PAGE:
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by Walter G. Meyer

Download Rounding Third fb2
Author: Walter G. Meyer
ISBN: 0982513208
Language: English
Pages: 274 pages
Category: Literature & Fiction
Publisher: MaxM Ltd (June 29, 2009)
Rating: 4.4
Formats: docx lit lrf lrf
FB2 size: 1940 kb | EPUB size: 1320 kb | DJVU size: 1553 kb

I've read a lot of books about gay teens and bullying, but Walter Meyer paints such a vivid picture of the psychological trauma that Josh undergoes in a way I haven't witnessed.

Only 3 left in stock (more on the way). I've read a lot of books about gay teens and bullying, but Walter Meyer paints such a vivid picture of the psychological trauma that Josh undergoes in a way I haven't witnessed. And though the circumstances Josh has to deal with are horrific, they are entirely realistic. Meyer's ability to describe everything that Josh endures hits the reader's heart without veering into the melodramatic.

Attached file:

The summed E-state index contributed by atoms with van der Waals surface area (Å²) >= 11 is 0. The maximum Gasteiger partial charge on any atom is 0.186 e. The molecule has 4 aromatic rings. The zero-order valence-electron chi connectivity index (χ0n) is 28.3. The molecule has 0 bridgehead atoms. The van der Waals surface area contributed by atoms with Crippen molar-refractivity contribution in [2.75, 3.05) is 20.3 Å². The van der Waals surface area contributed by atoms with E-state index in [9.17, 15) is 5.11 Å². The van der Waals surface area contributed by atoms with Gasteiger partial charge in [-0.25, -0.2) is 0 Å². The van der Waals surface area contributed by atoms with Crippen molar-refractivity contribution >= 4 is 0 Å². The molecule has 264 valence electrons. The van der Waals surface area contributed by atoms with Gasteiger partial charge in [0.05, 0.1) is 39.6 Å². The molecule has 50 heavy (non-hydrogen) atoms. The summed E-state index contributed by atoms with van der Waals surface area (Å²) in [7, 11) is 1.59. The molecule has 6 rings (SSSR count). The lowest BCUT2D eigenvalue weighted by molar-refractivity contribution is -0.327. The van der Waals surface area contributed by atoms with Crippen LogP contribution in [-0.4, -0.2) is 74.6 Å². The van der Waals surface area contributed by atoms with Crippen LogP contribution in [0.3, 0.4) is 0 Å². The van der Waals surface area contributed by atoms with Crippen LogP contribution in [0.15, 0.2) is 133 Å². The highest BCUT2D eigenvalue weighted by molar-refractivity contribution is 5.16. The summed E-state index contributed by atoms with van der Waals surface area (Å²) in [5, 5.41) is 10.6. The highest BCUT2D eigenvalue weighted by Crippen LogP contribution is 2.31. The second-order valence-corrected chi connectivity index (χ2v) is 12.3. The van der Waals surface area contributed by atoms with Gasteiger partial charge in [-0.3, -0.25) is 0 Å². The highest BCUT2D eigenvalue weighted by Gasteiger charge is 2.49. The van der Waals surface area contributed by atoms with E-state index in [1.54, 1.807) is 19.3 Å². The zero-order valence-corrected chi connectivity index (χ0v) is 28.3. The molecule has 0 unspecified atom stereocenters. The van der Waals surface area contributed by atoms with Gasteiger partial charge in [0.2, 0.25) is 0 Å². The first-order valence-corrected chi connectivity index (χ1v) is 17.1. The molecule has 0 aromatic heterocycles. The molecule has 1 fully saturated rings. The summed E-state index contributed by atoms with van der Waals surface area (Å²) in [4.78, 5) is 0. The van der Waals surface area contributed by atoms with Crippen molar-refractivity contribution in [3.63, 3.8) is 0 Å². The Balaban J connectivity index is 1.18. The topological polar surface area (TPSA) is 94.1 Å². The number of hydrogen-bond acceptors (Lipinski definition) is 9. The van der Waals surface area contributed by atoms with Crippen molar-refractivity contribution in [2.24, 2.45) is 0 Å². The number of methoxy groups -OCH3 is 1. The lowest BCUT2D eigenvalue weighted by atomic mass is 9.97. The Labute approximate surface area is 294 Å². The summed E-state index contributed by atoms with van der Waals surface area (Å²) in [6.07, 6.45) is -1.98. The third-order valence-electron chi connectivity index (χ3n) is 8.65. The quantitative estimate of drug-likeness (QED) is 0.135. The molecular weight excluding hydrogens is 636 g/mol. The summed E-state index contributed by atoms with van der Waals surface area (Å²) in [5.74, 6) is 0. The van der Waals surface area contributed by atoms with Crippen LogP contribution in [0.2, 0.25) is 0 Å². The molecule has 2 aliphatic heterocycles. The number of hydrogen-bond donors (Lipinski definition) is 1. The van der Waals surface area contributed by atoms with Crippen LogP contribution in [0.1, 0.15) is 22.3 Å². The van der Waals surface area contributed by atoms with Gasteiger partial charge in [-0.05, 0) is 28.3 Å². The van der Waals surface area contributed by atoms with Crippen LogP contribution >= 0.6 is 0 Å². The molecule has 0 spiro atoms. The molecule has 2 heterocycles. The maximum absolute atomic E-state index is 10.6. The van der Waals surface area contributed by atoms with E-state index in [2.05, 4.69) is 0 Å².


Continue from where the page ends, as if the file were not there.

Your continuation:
Discover new books on Goodreads. See if your friends have read any of Walter G. Meyer's books. Walter G. Meyer’s Followers (9). Walter’s Bookshelves.

The Respectful Leader: Seven Ways to Influence Without Intimidation by. Gregg Ward, Walter G. Meyer (Goodreads Author) (With). Safe at Third by. Meyer (Goodreads Author).

Rounding Third was nominated for a Lambda Literary Award & a finalist for a San Diego Book Award.

Rob Wardell is a seventeen-year old who feels like he doesn't quite fit in anywhere-not at home, not at school and not on the baseball field. Rounding Third was nominated for a Lambda Literary Award & a finalist for a San Diego Book Award. To read this book, upload an EPUB or FB2 file to Bookmate.